I was made to wait in the dressing room behind the stage, and as I waited, my heart started palpitating and I couldn’t control the jitters. I couldn’t believe it. I had had weeks and months to freak out, and I chose to do it minutes before the wedding ceremony. It was always as though my heart and brain decided to gang up and betray me in the worst way possible. It helped though, to have all my loved ones visit me and give me moral support. I felt so much of love on that day. I never knew I deserved that much of love, but I do know that I am still figuring out how to thank these people. From my family members, to my bridesmaids, to my friends, to N’s friends (whom I have come to treat as my own), they all played a part in trying to calm me down.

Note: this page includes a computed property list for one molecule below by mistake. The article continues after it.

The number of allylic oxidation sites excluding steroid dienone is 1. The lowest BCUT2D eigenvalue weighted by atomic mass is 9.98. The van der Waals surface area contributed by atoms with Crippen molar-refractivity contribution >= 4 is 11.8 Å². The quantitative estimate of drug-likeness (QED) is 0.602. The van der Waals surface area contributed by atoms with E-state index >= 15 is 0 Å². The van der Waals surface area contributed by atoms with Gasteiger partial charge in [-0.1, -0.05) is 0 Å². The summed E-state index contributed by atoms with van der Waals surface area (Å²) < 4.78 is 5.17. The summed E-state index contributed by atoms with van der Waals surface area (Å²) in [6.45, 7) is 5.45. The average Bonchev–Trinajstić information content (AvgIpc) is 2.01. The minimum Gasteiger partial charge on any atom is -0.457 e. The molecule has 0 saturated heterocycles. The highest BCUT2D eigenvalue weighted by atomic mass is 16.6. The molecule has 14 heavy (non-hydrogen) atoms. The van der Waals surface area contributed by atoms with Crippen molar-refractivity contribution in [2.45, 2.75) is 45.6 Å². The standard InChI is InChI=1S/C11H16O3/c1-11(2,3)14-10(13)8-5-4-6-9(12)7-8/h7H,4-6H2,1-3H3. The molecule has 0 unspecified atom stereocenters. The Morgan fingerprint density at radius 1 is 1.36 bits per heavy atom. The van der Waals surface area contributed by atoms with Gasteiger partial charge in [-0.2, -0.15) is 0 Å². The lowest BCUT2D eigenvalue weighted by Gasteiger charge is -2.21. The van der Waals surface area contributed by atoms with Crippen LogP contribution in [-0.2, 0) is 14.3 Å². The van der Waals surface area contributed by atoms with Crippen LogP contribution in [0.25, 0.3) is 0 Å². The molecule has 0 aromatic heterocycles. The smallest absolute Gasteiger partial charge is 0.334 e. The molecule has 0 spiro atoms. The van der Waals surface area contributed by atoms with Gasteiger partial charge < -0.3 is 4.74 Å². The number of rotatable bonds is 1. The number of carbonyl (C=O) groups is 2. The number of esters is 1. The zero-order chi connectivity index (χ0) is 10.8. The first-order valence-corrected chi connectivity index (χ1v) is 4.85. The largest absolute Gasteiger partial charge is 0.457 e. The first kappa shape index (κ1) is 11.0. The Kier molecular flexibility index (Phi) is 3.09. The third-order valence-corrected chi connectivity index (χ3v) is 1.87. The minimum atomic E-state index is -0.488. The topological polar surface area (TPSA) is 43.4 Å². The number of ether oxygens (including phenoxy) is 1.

Before long, I heard the sound of the Chenda Melam (traditional Kerala percussion instrument), signalling the arrival of the groom, MY groom to the stage. I must have stopped breathing for abit because when my respiratory system finally started to work again, I was fully aware of gasping for breath like a dying fish. Suddenly, someone came in to the room and said it was my turn to come out. And I knew something was wrong. It was far too soon. When we had spoken to the priest, he clearly said there would be at least 20 mins between N arriving, and me needing to go up on stage. I tried to reassure myself that perhaps I had lost track of time. We made our way down a secret stairway, so that we could make our grand entrance into the hall. As I went down the stairs, I couldn’t shake away the feeling that we were going up too fast. The drums started sounding, and we made our way up. As we walked up, I saw the confused expression on the faces of some of our friends who were helping us, and I knew we had gone up too soon.